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Marjorie Sarnat : Practical Ways to Encourage Creativity in Kids

Practical Ways to Encourage Creativity in Kids

By Marjorie Sarnat

As the mom of two incredible kids, one special needs and one identified as gifted, and as a former teacher, I know that creative genius can arise out of any child anywhere. You cannot predict creative aptitude by looking at typical classroom performance. My special needs daughter astonishes me with her handmade folk dolls as much as my gifted son does with his writing skills.

Dream On

Creative kids are often daydreamers. The word, "daydreamer," has traditionally held negative connotations. Words such as unaware, lazy, and unmotivated are often used to describe daydreamers. But the truth is almost always the opposite. What's going on in a dreamer's head is likely to be original ideation, visualization, imaginative thought, and creative problem solving. Daydreaming is a good thing.

Dreamers Shape the Future

If your student is overcome by a fascinating thought that has nothing to do with the history lecture going on, forgive him for spending a few moments on his path to change the world. Your dreamer could be laying the early foundation of a groundbreaking innovation he'll someday bring to reality.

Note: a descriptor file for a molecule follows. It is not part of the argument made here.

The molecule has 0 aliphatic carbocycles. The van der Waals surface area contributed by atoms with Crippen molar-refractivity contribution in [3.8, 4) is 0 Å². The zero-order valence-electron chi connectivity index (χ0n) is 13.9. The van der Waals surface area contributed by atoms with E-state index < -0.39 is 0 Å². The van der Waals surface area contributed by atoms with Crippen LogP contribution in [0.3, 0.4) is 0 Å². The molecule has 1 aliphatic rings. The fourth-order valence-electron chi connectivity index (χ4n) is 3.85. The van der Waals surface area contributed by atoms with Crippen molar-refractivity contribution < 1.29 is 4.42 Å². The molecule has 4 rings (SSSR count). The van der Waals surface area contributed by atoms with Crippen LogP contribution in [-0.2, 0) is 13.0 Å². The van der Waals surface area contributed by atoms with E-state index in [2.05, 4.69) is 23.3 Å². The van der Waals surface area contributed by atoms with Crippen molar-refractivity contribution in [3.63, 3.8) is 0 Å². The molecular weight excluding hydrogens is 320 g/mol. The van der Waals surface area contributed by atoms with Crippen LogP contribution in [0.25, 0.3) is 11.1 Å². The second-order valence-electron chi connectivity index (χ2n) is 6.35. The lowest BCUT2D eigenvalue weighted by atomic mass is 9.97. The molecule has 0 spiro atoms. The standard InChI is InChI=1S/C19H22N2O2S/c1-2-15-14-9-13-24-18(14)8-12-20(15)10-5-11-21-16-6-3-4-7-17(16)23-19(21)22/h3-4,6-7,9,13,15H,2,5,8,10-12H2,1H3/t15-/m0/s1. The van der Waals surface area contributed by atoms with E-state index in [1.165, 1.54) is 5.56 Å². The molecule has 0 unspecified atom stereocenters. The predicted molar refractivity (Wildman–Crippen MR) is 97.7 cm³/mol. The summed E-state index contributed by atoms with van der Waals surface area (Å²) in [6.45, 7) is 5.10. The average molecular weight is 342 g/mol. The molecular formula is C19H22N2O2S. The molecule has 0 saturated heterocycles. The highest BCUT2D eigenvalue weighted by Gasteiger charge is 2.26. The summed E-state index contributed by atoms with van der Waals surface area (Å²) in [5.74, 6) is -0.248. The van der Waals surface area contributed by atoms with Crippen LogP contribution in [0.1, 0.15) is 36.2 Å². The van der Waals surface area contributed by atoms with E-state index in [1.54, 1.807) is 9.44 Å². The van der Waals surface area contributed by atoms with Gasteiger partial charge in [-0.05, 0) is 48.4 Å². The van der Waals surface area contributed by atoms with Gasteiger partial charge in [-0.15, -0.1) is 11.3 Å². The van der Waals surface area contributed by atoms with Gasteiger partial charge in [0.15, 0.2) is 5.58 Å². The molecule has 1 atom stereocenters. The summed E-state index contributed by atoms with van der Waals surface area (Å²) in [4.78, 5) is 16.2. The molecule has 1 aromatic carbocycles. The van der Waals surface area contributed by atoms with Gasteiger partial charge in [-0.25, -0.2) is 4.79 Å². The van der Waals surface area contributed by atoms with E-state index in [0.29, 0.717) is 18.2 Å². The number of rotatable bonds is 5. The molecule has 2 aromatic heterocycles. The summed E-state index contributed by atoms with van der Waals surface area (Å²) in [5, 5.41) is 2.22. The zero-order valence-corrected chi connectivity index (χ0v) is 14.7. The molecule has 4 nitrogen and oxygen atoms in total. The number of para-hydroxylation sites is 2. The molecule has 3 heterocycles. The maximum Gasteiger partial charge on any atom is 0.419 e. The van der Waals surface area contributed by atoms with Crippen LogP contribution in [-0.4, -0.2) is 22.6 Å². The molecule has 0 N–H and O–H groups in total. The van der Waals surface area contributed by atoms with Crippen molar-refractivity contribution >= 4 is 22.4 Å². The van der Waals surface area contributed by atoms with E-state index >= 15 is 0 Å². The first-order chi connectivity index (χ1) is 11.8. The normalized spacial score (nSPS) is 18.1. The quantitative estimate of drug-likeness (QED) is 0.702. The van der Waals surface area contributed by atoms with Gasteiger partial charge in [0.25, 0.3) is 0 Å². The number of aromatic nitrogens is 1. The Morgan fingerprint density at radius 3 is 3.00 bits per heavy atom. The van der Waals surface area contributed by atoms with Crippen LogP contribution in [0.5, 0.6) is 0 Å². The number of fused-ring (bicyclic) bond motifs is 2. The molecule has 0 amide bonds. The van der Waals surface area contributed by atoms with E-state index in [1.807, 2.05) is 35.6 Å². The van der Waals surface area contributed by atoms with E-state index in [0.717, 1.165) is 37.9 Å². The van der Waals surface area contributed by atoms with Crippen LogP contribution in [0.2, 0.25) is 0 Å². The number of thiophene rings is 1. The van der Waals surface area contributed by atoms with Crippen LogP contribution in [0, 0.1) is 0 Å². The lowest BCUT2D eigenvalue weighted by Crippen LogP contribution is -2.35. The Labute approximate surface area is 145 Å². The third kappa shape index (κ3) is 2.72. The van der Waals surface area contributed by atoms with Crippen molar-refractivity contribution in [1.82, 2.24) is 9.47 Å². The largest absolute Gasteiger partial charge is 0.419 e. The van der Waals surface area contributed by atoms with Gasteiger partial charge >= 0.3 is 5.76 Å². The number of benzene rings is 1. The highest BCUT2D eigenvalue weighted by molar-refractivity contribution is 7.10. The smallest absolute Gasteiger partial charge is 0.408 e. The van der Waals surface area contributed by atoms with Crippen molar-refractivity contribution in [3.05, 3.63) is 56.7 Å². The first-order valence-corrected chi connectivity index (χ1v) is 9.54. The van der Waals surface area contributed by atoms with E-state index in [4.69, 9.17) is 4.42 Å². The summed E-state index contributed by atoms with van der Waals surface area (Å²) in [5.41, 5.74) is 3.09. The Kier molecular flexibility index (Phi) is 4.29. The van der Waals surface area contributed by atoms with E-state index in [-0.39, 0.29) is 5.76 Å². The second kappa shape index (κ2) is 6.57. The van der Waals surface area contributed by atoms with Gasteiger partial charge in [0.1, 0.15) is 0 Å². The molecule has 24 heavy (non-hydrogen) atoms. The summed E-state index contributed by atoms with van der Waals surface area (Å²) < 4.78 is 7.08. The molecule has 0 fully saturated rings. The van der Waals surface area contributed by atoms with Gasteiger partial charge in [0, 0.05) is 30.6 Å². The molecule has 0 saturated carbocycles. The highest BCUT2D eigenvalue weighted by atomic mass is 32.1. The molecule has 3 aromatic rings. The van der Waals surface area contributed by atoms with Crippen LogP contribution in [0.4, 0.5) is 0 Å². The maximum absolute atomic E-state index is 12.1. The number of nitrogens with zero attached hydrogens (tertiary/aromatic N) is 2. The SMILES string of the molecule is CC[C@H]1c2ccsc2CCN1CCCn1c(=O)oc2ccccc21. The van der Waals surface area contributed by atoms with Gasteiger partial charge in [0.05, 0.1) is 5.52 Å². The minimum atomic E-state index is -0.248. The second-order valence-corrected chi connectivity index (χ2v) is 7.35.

My teachers always thought I was daydreaming, but I wasn't. I was imagining. Some of the things I imagined became drawings at home, and some of those drawings would later evolve into top selling products. By "later" I mean years later.

On a lighter note, math was my favorite subject in grade school because the paper we used had no lines. I drew my best sketches of classmates during math. I tried to make the case that it was ok because I was working with "figures," but my teachers were not happy.

Knowledge Is Power — But Not By Itself

Don't get me wrong. I believe that a good education is essential for everyone, and daydreamers need control if they are to learn. Knowledge plus creativity plus motivation is the magic 3-part formula that leads to achievement. Nothing great has been achieved without creativity in the mix. Of course the world needs top students, but it needs kids who imagine every bit as much.

Promote Creativity

Tell your child that creativity is a valuable part of his brainpower, and encourage him to exercise it. Kids crave problem solving challenges, imagination games, thought prompts, and other idea sparkers that get their creative juices flowing. (For a jumpstart try the free lesson plans offered by my company, Jr Imagination and check out our app, Creative Genius On-the-Go. Disclosure: this is a paid app.)

Idea Catchers

All great achievers, today and in the past, share the same habit: recording and keeping ideas. Idea catcher journals are a great way for kids to collect their imaginative thoughts, observations, and sketches. Ideas, the precious elements of achievement, must be captured before they drift away.

  • Small spiral bound notebooks and sketchbooks make great Idea Catchers because they're inexpensive, easy to use, and ballpoint pens hook onto their bindings. When you're out and about a journal without a pen is useless.
  • It's fun for kids to personalize the covers by gluing drawings and interesting pictures onto the front, adding a title if they wish. Use a permanent glue stick or clear acrylic gel as an adherent. After the glue dries protect the cover by brushing on a coat of clear acrylic gel.

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